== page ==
IRS searches for new authentication measures in wake of huge data breach

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The IRS, its inspector general and private security experts told the Senate Tuesday that the fundamental cybersecurity safeguards the agency used for the web portal involved in a massive heist of taxpayer data have probably outlived their usefulness.

In hindsight, that assessment might seem self-evident given the fact that an organized criminal syndicate bypassed the checkpoints and stole data from 104,000 taxpayers.

But it leaves the agency pondering several vexing questions over what to do next, including how it can deliver secure online services without making the sign-up process so cumbersome that no will use it, how it can it verify taxpayer identities without collecting and storing data that would provoke objections from members of Congress who are already highly-suspicious of the IRS, and how to offer a decent online experience via data systems built decades ago.

The theft of taxpayer data the IRS disclosed first disclosed last week involved its Get Transcript web portal, which used “out of wallet” information, sometimes called knowledge-based authentication (KBA).

In this case, visitors were challenged with multiple-choice questions developed and provided under service contracts through major credit bureaus: for example, whether they’ve had credit cards from a given bank, whether they’d lived on a certain street in the past, whether any of the last four digits in a list of phone numbers is one they’ve used in the past or which high school they graduated from.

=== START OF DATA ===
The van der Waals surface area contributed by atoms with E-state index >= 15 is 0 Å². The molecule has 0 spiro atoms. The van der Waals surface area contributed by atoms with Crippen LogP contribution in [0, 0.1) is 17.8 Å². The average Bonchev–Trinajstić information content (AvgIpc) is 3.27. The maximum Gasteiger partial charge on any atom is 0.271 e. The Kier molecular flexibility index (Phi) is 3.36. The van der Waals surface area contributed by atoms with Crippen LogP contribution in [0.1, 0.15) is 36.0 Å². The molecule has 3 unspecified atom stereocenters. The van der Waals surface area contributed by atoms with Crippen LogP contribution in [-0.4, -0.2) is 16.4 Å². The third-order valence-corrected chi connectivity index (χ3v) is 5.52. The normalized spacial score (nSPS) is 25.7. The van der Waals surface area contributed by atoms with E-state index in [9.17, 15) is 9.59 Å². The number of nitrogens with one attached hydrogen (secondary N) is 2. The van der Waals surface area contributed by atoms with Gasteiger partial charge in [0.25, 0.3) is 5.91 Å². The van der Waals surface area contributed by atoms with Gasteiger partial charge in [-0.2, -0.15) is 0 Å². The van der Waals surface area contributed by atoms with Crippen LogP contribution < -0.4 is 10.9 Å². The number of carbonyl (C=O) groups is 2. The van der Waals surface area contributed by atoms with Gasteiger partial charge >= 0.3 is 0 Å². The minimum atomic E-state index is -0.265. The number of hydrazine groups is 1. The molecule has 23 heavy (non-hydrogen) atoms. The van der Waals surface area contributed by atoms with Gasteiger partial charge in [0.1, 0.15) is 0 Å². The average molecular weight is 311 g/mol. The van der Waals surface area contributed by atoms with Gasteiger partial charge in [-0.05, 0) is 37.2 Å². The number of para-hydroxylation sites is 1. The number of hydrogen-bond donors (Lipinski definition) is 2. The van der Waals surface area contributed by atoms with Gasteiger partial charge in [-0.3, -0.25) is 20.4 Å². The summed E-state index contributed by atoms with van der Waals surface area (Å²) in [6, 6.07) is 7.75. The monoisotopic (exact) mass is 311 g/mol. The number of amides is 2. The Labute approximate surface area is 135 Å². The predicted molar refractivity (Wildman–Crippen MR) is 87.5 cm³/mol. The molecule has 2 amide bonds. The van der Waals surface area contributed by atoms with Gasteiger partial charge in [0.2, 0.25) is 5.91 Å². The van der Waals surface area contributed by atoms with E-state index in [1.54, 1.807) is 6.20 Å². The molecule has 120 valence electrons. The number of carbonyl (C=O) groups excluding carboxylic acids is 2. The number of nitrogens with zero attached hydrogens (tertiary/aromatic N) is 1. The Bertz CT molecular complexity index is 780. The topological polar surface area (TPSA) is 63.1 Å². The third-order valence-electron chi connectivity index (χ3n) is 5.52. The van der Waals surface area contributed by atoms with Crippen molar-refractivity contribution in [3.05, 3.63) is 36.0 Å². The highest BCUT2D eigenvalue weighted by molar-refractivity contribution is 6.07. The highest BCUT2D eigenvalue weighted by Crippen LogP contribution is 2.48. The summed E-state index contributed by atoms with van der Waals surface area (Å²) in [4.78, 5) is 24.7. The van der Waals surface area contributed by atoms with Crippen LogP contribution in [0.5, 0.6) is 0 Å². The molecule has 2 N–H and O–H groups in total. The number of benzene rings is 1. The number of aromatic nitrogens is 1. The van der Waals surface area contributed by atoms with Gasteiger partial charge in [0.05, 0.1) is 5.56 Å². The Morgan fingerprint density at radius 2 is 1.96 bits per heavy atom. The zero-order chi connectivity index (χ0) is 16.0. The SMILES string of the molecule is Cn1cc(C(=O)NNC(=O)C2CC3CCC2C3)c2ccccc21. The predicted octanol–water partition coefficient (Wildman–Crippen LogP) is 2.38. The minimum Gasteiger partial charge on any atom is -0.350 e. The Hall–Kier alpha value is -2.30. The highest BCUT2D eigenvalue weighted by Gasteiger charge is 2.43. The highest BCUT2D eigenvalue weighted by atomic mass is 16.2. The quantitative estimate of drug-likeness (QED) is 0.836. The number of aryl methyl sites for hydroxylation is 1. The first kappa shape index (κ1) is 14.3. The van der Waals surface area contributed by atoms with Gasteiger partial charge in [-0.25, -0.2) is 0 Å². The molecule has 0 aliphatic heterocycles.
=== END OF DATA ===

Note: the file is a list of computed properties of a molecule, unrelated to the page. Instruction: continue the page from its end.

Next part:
But because all of the victims had already had their identities stolen through other sources, much of that information was already known to the hackers or easily deduced from search engines — making them easy targets for tax refund fraud.

“The IRS faces a daunting task of protecting its data and IT environment from an ever-changing and rapidly evolving hacker world,” said Russell George, the Treasury Inspector General for Tax Administration. “This incident provides a stark reminder that security controls that may have been adequate in the past can be overcome by hackers who are anonymous, persistent, and have access to vast amounts of personal data and knowledge.”

George said his office had made a number of recommendations to the IRS that, if implemented, would have made the hackers’ job “more difficult,” but could not specify any specific measures that would have prevented the months-long exfiltration.

John Koskinen, the IRS commissioner, took the Get Transcript system offline last week until the agency devises a more secure way for taxpayers to access their data.

He emphasized that all of the information the criminal network used to access the IRS system was previously stolen from other sources, but said the security value of the KPA-based authentication mechanisms his agency, other government institutions and private companies are using for identity management is dwindling as hackers build up their own vast database of personal information.